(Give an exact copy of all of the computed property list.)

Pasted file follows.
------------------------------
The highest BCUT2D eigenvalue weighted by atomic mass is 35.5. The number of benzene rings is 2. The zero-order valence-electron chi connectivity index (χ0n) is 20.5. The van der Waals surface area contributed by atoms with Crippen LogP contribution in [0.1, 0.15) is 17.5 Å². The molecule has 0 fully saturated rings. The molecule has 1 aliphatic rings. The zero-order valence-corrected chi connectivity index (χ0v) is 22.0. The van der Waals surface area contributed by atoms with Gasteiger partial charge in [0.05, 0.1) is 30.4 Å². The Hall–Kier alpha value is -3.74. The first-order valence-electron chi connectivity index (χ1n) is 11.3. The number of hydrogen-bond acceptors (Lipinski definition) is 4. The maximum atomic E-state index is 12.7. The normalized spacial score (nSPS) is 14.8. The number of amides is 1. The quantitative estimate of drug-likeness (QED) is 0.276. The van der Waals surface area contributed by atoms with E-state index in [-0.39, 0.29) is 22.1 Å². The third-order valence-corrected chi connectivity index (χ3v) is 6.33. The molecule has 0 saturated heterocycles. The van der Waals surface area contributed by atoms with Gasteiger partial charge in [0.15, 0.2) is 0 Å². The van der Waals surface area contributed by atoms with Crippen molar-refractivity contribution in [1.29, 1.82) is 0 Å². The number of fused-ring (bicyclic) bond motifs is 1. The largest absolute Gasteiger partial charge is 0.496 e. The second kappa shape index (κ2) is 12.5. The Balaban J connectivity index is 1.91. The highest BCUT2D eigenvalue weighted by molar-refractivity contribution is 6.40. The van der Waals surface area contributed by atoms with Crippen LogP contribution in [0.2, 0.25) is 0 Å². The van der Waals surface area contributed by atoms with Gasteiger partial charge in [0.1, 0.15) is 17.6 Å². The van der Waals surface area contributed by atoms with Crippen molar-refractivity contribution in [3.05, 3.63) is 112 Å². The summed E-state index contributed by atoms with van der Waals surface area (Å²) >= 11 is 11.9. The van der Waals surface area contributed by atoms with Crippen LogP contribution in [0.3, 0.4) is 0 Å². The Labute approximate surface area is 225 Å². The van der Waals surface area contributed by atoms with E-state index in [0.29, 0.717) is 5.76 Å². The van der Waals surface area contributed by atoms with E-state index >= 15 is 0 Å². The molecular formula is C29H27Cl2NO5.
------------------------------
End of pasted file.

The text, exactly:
The highest BCUT2D eigenvalue weighted by atomic mass is 35.5. The number of benzene rings is 2. The zero-order valence-electron chi connectivity index (χ0n) is 20.5. The van der Waals surface area contributed by atoms with Crippen LogP contribution in [0.1, 0.15) is 17.5 Å². The molecule has 0 fully saturated rings. The molecule has 1 aliphatic rings. The zero-order valence-corrected chi connectivity index (χ0v) is 22.0. The van der Waals surface area contributed by atoms with Gasteiger partial charge in [0.05, 0.1) is 30.4 Å². The Hall–Kier alpha value is -3.74. The first-order valence-electron chi connectivity index (χ1n) is 11.3. The number of hydrogen-bond acceptors (Lipinski definition) is 4. The maximum atomic E-state index is 12.7. The normalized spacial score (nSPS) is 14.8. The number of amides is 1. The quantitative estimate of drug-likeness (QED) is 0.276. The van der Waals surface area contributed by atoms with E-state index in [-0.39, 0.29) is 22.1 Å². The third-order valence-corrected chi connectivity index (χ3v) is 6.33. The molecule has 0 saturated heterocycles. The van der Waals surface area contributed by atoms with Gasteiger partial charge in [0.15, 0.2) is 0 Å². The van der Waals surface area contributed by atoms with Crippen molar-refractivity contribution in [1.29, 1.82) is 0 Å². The number of fused-ring (bicyclic) bond motifs is 1. The largest absolute Gasteiger partial charge is 0.496 e. The second kappa shape index (κ2) is 12.5. The Balaban J connectivity index is 1.91. The highest BCUT2D eigenvalue weighted by molar-refractivity contribution is 6.40. The van der Waals surface area contributed by atoms with Crippen LogP contribution in [0.2, 0.25) is 0 Å². The van der Waals surface area contributed by atoms with Gasteiger partial charge in [0.1, 0.15) is 17.6 Å². The van der Waals surface area contributed by atoms with Crippen molar-refractivity contribution in [3.05, 3.63) is 112 Å². The summed E-state index contributed by atoms with van der Waals surface area (Å²) >= 11 is 11.9. The van der Waals surface area contributed by atoms with Crippen LogP contribution in [0.3, 0.4) is 0 Å². The Labute approximate surface area is 225 Å². The van der Waals surface area contributed by atoms with E-state index in [0.29, 0.717) is 5.76 Å². The van der Waals surface area contributed by atoms with E-state index >= 15 is 0 Å². The molecular formula is C29H27Cl2NO5.